How complex systems theory sheds new light on the adaptive dynamics of viral populations
Viruses are everywhere, infecting all sorts of living organisms, from the tiniest bacteria to the largest mammals. Many are harmful parasites, but viruses also play a major role as drivers of our evolution as a species and are essential regulators of the composition and complexity of ecosystems on a global scale. This concise book draws on complex systems theory to provide a fresh look at viral origins, populations, and evolution, and the coevolutionary dynamics of viruses and their hosts.
New viruses continue to emerge that threaten people, crops, and farm animals. Viruses constantly evade our immune systems, and antiviral therapies and vaccination campaigns can be powerless against them. These unique characteristics of virus biology are a consequence of their tremendous evolutionary potential, which enables viruses to quickly adapt to any environmental challenge. Ricard Solé and Santiago Elena present a unified framework for understanding viruses as complex adaptive systems. They show how the application of complex systems theory to viral dynamics has provided new insights into the development of AIDS in patients infected with HIV-1, the emergence of new antigenic variants of the influenza A virus, and other cutting-edge advances.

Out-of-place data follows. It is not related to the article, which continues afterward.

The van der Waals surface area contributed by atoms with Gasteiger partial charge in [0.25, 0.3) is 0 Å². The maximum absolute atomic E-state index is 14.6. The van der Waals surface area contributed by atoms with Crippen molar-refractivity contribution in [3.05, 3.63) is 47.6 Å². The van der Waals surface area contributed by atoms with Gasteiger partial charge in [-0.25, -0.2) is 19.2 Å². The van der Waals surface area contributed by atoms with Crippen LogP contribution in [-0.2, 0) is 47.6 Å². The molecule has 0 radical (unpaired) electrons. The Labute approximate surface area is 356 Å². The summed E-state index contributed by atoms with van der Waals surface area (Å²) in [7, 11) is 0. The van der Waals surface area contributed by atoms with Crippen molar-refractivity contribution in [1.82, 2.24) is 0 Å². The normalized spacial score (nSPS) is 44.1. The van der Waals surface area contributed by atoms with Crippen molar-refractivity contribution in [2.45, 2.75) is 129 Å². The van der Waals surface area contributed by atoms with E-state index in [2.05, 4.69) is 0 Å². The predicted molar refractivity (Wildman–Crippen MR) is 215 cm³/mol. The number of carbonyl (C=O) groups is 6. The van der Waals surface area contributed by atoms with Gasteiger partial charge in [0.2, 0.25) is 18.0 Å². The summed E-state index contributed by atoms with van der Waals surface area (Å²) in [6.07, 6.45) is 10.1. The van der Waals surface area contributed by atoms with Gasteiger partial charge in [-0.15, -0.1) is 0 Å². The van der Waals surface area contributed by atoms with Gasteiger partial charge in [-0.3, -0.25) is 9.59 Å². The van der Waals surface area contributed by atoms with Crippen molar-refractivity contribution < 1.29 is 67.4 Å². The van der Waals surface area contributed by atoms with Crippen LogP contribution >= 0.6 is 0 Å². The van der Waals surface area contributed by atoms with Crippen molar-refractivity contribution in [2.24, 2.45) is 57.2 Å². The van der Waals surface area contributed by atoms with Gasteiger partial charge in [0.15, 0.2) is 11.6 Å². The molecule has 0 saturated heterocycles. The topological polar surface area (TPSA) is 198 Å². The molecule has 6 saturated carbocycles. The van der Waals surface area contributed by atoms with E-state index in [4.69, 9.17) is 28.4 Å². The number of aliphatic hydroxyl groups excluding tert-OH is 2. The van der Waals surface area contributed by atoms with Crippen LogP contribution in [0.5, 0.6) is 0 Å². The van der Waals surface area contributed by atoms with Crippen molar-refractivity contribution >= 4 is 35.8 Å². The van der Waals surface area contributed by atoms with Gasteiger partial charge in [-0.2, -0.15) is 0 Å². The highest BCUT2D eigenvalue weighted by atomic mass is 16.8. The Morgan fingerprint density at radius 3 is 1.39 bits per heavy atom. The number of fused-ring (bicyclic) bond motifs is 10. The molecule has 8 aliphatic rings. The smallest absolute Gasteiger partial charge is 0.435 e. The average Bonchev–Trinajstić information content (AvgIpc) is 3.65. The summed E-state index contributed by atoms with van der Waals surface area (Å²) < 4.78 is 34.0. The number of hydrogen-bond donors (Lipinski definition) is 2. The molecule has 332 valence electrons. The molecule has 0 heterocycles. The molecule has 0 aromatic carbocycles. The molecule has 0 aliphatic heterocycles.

Essential reading for biologists, physicists, and mathematicians interested in complexity, Viruses as Complex Adaptive Systems also extends the analogy of viruses to the evolution of other replicators such as computer viruses, cancer, and languages.